MELISSA BLOCK, host:
This past weekend was a big one in Phoenix, and not just at the mall or the multiplex. The city debuted something it's been talking about for more than a decade - its first light-rail line. From member station KJZZ in Phoenix, Rene Gutel reports.
(Soundbite of light rail train)
RENE GUTEL: A sparkly new aqua and gray train pulled into the Phoenix suburb of Tempe Saturday morning. The train glided to a stop at a platform in the middle of a wide city street. Nina Rigsby came with her whole family to ride the rail for the first time, and she was impressed.
Ms. NINA RIGSBY: That's slick. (Laughing) Oh, so nice.
GUTEL: The 20-mile line begins in the suburb of Mesa, then scoots through downtown Phoenix, along the way passing the airport and the Diamondbacks' Chase Field. It takes a turn right and ends in North Phoenix. The project is the culmination of more than a decade of planning, four years of construction, and a budget that grew to $1.4 billion. Standing on the platform, Rigsby said it was worth the wait.
Ms. RIGSBY: Oh, we're so excited about this. We've been waiting while they built it. It's really quite an event.
GUTEL: The opening weekend was an event. The city hosted block parties at several stops and the trains filled to capacity, with some eager riders having to wait as long as three hours to board a car.
(Soundbite of announcement)
Unidentified Man: Doors will be closing very quickly. Please catch the next train. This train is full, just go ahead and catch the next train.
GUTEL: To understand why the kickoff of a public transportation project is so popular, you have to understand something about Phoenix - the car is king. Sprawling developments have led to gridlocked freeways. Phoenix is the nation's fifth largest city and one of the fastest growing regions in the country, but transportation infrastructure hasn't kept pace. Valley Metro's CEO, Rick Simonetta, says light rail is an effort to change that.
Mr. RICK SIMONETTA (CEO, Valley Metro): Many people that I meet will say this is a no-brainer; we should have been doing this a long time ago. But we're finally there, and hopefully, we'll try to catch up.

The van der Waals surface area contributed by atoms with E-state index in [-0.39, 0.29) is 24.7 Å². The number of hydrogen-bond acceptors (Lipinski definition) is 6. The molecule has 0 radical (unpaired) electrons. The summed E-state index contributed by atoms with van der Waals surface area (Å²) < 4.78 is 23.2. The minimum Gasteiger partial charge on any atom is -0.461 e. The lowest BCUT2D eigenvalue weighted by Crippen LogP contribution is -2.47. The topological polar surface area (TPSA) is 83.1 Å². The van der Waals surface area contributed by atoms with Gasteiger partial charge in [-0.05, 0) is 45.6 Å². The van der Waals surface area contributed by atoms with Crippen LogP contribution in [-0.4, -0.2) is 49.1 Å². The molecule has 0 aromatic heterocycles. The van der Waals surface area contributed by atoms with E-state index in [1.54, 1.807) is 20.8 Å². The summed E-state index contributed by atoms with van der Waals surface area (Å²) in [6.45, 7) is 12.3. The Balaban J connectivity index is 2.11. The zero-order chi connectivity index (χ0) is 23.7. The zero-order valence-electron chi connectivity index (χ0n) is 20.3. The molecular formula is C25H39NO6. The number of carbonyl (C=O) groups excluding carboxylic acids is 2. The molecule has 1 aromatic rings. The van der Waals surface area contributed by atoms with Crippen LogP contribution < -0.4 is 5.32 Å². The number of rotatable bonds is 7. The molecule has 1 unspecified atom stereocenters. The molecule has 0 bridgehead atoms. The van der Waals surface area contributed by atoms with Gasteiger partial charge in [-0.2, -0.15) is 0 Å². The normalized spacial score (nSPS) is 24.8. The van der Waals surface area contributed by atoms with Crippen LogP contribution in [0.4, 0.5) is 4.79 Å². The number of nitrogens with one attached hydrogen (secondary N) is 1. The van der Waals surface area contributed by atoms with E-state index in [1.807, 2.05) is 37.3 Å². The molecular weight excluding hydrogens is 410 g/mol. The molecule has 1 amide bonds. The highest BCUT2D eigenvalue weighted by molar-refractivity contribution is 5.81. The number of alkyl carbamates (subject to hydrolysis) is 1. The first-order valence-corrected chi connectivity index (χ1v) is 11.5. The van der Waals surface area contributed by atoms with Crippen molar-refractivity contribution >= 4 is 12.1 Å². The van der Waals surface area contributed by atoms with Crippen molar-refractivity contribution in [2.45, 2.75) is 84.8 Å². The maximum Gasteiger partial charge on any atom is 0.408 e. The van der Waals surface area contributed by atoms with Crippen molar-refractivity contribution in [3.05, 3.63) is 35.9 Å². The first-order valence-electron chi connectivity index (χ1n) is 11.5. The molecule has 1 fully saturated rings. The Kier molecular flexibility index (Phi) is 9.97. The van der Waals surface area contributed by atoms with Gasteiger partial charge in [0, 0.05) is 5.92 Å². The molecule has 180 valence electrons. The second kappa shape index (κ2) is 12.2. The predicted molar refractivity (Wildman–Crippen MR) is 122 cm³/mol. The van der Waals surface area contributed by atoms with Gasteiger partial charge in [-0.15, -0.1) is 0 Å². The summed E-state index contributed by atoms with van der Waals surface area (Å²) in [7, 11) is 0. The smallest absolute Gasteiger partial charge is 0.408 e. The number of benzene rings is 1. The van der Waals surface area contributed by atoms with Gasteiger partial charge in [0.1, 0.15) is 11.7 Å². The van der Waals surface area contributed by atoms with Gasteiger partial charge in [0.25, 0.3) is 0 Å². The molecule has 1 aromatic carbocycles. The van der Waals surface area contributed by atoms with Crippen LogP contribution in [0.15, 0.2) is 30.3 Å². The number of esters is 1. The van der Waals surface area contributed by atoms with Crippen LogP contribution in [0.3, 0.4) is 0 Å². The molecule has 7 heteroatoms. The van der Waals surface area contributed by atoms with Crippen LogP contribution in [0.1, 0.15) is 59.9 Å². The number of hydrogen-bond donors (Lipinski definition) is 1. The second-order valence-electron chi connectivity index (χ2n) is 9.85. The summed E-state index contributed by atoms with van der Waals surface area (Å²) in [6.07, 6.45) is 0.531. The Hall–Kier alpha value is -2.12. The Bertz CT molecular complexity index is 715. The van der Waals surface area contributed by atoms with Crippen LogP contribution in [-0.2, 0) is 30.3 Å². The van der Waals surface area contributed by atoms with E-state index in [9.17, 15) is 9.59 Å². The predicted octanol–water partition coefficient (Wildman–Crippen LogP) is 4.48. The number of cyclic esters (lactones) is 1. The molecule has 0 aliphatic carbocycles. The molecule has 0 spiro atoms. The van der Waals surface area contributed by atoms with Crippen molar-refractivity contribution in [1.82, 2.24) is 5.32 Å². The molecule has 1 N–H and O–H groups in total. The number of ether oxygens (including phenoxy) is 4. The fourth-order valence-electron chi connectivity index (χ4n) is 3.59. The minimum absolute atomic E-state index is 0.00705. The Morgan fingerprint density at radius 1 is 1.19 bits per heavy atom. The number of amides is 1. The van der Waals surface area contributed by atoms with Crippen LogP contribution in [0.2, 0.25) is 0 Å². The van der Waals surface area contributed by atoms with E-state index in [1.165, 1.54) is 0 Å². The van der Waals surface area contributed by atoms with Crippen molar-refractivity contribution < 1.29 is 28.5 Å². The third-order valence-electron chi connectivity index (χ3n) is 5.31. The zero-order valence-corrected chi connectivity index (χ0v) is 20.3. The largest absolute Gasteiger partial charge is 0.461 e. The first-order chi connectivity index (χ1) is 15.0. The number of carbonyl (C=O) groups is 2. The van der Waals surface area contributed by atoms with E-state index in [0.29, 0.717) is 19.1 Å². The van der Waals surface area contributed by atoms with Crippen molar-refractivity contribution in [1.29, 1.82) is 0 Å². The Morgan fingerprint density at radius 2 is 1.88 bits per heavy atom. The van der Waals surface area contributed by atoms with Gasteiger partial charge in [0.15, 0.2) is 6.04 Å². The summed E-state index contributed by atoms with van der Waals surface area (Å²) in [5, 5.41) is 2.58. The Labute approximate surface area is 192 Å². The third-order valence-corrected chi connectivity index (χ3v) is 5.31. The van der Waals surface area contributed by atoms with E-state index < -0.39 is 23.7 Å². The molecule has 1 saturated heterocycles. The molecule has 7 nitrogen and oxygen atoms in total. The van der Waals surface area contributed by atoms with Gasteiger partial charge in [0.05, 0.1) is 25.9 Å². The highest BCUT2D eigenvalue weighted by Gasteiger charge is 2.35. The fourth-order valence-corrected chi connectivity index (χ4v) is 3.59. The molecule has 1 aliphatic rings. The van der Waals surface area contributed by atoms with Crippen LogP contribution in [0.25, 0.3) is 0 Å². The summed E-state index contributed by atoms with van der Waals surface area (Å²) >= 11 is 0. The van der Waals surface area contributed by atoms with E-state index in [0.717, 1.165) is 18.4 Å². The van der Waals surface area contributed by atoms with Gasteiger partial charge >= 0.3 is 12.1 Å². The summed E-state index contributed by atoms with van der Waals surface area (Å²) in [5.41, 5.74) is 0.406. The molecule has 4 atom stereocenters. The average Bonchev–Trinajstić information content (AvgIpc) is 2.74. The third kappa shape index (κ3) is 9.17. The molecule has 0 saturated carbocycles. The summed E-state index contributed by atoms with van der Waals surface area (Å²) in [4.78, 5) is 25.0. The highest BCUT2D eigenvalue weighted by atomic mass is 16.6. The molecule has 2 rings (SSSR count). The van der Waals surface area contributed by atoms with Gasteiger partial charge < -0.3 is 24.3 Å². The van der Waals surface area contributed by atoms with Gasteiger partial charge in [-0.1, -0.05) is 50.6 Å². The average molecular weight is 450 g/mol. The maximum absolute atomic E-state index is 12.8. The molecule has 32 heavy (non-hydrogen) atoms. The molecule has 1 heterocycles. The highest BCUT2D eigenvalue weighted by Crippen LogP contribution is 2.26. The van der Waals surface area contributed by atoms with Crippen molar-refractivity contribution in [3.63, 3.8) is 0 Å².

GUTEL: But one gleaming, new light-rail line won't solve all of region's transportation problems. The Phoenix metro area spreads out across more than 500 square miles, and in traffic, it can take up to an hour and a half to go from one end to the other. Light rail officials say an average of 26,000 people will ride the rail line every day, which is a drop in the bucket when compared with the region's population of more than four million.
(Soundbite of light-rail train)
GUTEL: And that's not lost on many of the riders on opening day. Twenty-two-year-old Everett Christiansen(ph) rode the light rail on Saturday. He was headed to pick up his girlfriend, a trip he usually takes by bus.
Mr. EVERETT CHRISTIANSEN: This stretch right here connects, you know, east to west. That's good. You also need to have a little bit of north to south. I don't think it will be substantial enough in the end, just this line, but if they ever start branching out, that'll really be what's required to actually have an impact.
GUTEL: And that's the rub, many riders say the line is great if you live near it. But until it's extensively built out, which isn't likely to happen for years, light rail's biggest accomplishment may be symbolic. Tempe resident Dianne Craybill(ph) says light rail puts Phoenix on the map.
Ms. DIANNE CRAYBILL: I think it will help people back east realize that Phoenix is up and coming, and we do actually exist some place in the West. We have metro, we have bus, we have everything that New York City has.
GUTEL: OK, so that might be overstating it. But it shows that Phoenix is taking a step toward more cohesive development and a bit less sprawl. For NPR News, I'm Rene Gutel in Phoenix.
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